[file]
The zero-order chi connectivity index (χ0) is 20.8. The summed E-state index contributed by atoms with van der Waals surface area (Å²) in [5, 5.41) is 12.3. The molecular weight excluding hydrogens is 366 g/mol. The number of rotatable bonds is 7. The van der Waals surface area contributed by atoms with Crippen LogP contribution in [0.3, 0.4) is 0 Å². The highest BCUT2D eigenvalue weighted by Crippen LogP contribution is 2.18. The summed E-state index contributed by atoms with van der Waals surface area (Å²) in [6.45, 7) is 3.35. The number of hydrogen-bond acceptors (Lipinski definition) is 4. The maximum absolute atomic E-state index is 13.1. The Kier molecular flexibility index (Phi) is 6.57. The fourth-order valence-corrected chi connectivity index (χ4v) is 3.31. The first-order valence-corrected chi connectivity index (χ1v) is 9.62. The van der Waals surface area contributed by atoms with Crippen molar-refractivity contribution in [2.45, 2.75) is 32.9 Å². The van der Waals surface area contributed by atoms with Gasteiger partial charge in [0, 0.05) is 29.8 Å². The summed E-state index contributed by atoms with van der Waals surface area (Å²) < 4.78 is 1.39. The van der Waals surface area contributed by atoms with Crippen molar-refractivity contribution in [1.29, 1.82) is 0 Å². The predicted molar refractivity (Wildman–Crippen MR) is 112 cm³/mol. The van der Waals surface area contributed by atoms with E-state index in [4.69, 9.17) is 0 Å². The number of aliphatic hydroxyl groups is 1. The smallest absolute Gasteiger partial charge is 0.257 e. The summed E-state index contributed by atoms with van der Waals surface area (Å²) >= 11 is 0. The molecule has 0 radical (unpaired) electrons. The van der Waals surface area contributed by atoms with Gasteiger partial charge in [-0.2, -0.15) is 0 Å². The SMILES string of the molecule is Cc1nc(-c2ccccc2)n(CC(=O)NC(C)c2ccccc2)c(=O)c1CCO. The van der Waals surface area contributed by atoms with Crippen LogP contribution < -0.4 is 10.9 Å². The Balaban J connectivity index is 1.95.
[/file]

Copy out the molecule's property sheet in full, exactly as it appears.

The zero-order chi connectivity index (χ0) is 20.8. The summed E-state index contributed by atoms with van der Waals surface area (Å²) in [5, 5.41) is 12.3. The molecular weight excluding hydrogens is 366 g/mol. The number of rotatable bonds is 7. The van der Waals surface area contributed by atoms with Crippen LogP contribution in [0.3, 0.4) is 0 Å². The highest BCUT2D eigenvalue weighted by Crippen LogP contribution is 2.18. The summed E-state index contributed by atoms with van der Waals surface area (Å²) in [6.45, 7) is 3.35. The number of hydrogen-bond acceptors (Lipinski definition) is 4. The maximum absolute atomic E-state index is 13.1. The Kier molecular flexibility index (Phi) is 6.57. The fourth-order valence-corrected chi connectivity index (χ4v) is 3.31. The first-order valence-corrected chi connectivity index (χ1v) is 9.62. The van der Waals surface area contributed by atoms with Crippen molar-refractivity contribution in [2.45, 2.75) is 32.9 Å². The van der Waals surface area contributed by atoms with Gasteiger partial charge in [0, 0.05) is 29.8 Å². The summed E-state index contributed by atoms with van der Waals surface area (Å²) < 4.78 is 1.39. The van der Waals surface area contributed by atoms with Crippen molar-refractivity contribution in [1.29, 1.82) is 0 Å². The predicted molar refractivity (Wildman–Crippen MR) is 112 cm³/mol. The van der Waals surface area contributed by atoms with E-state index in [4.69, 9.17) is 0 Å². The number of aliphatic hydroxyl groups is 1. The smallest absolute Gasteiger partial charge is 0.257 e. The summed E-state index contributed by atoms with van der Waals surface area (Å²) >= 11 is 0. The molecule has 0 radical (unpaired) electrons. The van der Waals surface area contributed by atoms with Gasteiger partial charge in [-0.2, -0.15) is 0 Å². The SMILES string of the molecule is Cc1nc(-c2ccccc2)n(CC(=O)NC(C)c2ccccc2)c(=O)c1CCO. The van der Waals surface area contributed by atoms with Crippen LogP contribution < -0.4 is 10.9 Å². The Balaban J connectivity index is 1.95.